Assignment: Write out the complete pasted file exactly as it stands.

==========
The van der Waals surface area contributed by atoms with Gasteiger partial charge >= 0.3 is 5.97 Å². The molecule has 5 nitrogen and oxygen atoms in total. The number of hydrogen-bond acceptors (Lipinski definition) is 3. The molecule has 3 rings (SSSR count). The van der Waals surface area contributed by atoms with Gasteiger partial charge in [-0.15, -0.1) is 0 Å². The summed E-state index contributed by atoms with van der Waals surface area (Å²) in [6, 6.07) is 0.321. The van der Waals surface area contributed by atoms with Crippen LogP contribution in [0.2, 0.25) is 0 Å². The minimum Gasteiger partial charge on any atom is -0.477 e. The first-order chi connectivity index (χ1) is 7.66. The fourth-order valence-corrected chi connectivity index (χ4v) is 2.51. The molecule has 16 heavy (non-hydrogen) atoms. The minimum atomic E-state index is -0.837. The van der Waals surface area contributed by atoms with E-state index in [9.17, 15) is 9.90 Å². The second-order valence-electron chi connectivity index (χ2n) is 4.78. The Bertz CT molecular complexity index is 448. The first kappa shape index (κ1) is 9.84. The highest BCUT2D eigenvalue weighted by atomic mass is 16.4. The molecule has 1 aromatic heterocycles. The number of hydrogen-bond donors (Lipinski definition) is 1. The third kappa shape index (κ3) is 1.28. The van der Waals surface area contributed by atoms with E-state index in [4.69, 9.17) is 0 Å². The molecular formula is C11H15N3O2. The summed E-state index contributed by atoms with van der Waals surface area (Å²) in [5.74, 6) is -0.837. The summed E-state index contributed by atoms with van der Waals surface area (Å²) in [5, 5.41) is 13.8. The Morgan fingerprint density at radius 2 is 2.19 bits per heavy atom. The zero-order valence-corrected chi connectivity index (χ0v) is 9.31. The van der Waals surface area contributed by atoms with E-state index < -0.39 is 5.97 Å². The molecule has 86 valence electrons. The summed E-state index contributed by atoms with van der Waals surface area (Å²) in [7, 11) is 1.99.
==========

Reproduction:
The van der Waals surface area contributed by atoms with Gasteiger partial charge >= 0.3 is 5.97 Å². The molecule has 5 nitrogen and oxygen atoms in total. The number of hydrogen-bond acceptors (Lipinski definition) is 3. The molecule has 3 rings (SSSR count). The van der Waals surface area contributed by atoms with Gasteiger partial charge in [-0.15, -0.1) is 0 Å². The summed E-state index contributed by atoms with van der Waals surface area (Å²) in [6, 6.07) is 0.321. The van der Waals surface area contributed by atoms with Crippen LogP contribution in [0.2, 0.25) is 0 Å². The minimum Gasteiger partial charge on any atom is -0.477 e. The first-order chi connectivity index (χ1) is 7.66. The fourth-order valence-corrected chi connectivity index (χ4v) is 2.51. The molecule has 16 heavy (non-hydrogen) atoms. The minimum atomic E-state index is -0.837. The van der Waals surface area contributed by atoms with E-state index in [9.17, 15) is 9.90 Å². The second-order valence-electron chi connectivity index (χ2n) is 4.78. The Bertz CT molecular complexity index is 448. The first kappa shape index (κ1) is 9.84. The highest BCUT2D eigenvalue weighted by atomic mass is 16.4. The molecule has 1 aromatic heterocycles. The number of hydrogen-bond donors (Lipinski definition) is 1. The third kappa shape index (κ3) is 1.28. The van der Waals surface area contributed by atoms with E-state index in [4.69, 9.17) is 0 Å². The molecular formula is C11H15N3O2. The summed E-state index contributed by atoms with van der Waals surface area (Å²) in [5.74, 6) is -0.837. The summed E-state index contributed by atoms with van der Waals surface area (Å²) in [5, 5.41) is 13.8. The Morgan fingerprint density at radius 2 is 2.19 bits per heavy atom. The zero-order valence-corrected chi connectivity index (χ0v) is 9.31. The van der Waals surface area contributed by atoms with E-state index < -0.39 is 5.97 Å². The molecule has 86 valence electrons. The summed E-state index contributed by atoms with van der Waals surface area (Å²) in [7, 11) is 1.99.